Glenmore residents who lamented the lack of a local public space received some good news Monday afternoon.
The Agricultural Land Commission has given the city the green-light to use 10.5 hectares of land within the Agricultural Land Reserve for a Glenmore recreation park.
It means Glenmore will one day be equipped with sports fields, courts, trails, open play areas and community buildings in the northwest area of the city, although it won’t happen right away.
The rezoning is a “big, critical first step,” said City of Kelowna parks and public spaces manager Terry Barton as it will allow for further planning groundwork.
In the year ahead, Barton said, city staff will be able to proceed with designing park, although it will be completed in phases over multiple years.
“We’re very pleased it’s finally come about,” said John Harling, president of the Glenmore Valley Community Association.
“This has been our priority as a residents’ association for years.”
Glenmore, he explained, is home to around 23,000 Kelowna residents, but its size has never sparked development of shared public infrastructure.
“We’re under-serviced in general,” he said, noting there isn’t even a public hall where residents can meet.
“We’re even the lowest serviced in terms of parks, retail outlets and so on…this will create some real opportunities.”
Harling acknowledged that moves to build up Glenmore can be attributed to the current council, and he believes Coun. Graeme James was the neighbourhood’s behind-the-scenes champion.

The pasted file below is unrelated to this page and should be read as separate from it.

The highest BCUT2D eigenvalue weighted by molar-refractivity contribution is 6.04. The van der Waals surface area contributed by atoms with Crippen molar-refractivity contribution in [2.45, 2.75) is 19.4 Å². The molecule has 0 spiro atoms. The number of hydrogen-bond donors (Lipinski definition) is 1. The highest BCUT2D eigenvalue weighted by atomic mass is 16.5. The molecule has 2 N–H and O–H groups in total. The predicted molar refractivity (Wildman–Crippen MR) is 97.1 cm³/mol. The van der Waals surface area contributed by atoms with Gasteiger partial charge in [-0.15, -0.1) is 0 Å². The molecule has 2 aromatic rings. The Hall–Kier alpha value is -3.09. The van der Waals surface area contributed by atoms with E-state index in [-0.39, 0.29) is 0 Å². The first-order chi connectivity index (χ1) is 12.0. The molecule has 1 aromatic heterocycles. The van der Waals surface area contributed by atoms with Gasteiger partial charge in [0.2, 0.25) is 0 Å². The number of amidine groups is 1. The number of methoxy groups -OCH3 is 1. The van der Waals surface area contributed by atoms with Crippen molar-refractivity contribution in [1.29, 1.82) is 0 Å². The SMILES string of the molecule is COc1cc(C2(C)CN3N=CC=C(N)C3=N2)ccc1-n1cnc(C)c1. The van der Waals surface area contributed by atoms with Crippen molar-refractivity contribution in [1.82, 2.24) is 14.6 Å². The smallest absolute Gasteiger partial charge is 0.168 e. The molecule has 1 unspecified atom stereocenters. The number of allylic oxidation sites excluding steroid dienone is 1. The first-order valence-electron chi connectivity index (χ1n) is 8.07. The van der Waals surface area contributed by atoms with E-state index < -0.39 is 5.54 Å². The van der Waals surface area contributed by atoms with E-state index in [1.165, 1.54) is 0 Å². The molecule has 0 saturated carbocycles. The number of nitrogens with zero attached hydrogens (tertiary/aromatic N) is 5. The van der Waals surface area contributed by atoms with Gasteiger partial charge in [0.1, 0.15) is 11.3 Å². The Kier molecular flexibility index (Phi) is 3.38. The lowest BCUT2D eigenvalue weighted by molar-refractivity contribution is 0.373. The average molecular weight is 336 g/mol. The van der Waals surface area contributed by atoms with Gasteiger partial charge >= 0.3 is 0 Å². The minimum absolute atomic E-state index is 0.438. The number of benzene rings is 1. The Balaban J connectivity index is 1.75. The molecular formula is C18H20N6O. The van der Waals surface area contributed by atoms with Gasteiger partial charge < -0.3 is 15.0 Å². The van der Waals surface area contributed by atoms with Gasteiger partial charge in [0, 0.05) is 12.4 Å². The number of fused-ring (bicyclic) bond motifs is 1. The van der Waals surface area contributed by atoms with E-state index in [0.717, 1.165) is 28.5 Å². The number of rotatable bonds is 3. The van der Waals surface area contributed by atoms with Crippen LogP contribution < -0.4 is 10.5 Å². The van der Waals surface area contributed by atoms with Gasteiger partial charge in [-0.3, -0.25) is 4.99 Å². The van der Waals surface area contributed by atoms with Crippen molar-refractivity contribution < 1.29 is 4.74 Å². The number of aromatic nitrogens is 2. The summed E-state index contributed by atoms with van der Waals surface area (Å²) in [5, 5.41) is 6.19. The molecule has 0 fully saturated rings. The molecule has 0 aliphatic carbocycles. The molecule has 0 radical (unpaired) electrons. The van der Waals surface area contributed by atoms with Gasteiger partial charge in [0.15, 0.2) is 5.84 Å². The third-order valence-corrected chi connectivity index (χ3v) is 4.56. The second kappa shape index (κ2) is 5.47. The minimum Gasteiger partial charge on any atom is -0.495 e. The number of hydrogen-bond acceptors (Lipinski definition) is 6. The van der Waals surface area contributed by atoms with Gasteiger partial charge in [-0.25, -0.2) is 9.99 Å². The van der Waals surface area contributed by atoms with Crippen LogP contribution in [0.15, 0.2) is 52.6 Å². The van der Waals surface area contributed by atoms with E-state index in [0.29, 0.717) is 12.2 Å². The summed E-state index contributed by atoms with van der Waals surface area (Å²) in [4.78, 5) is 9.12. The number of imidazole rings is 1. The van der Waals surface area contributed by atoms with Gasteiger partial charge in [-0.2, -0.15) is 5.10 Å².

“We’re very thankful for the current council, and councillor James in particular,” he said. “This happened fast.”
Although the land won’t be farmed, conditions have been agreed upon so it won’t negatively impact surrounding agricultural land.
Construction of a chain link fence and planted buffer zones around the new parkland is one of the conditions agreed upon to ensure the viability of the surrounding farms.
There’s also a requirement to rehabilitate land occupied by the Glenmore fire station after it is eventually relocated.
Upon making the decision to grant the city’s request, the ALC released a report noting that the city should be commended for its “long-term, planning-based approach to this project.”
“The commission is also encouraged by the city’s strong commitment to agriculture and the ARL, and its pro-active and creative response to mitigation,” reads the report.
The ALC hearing was held Oct. 25 in Burnaby and the commission’s ruling was received Nov. 22 by the City of Kelowna.
City council was advised of the ruling and agreed to the ALC conditions at its Nov. 28 meeting, after which neighbours of the future facility were also informed of the decision.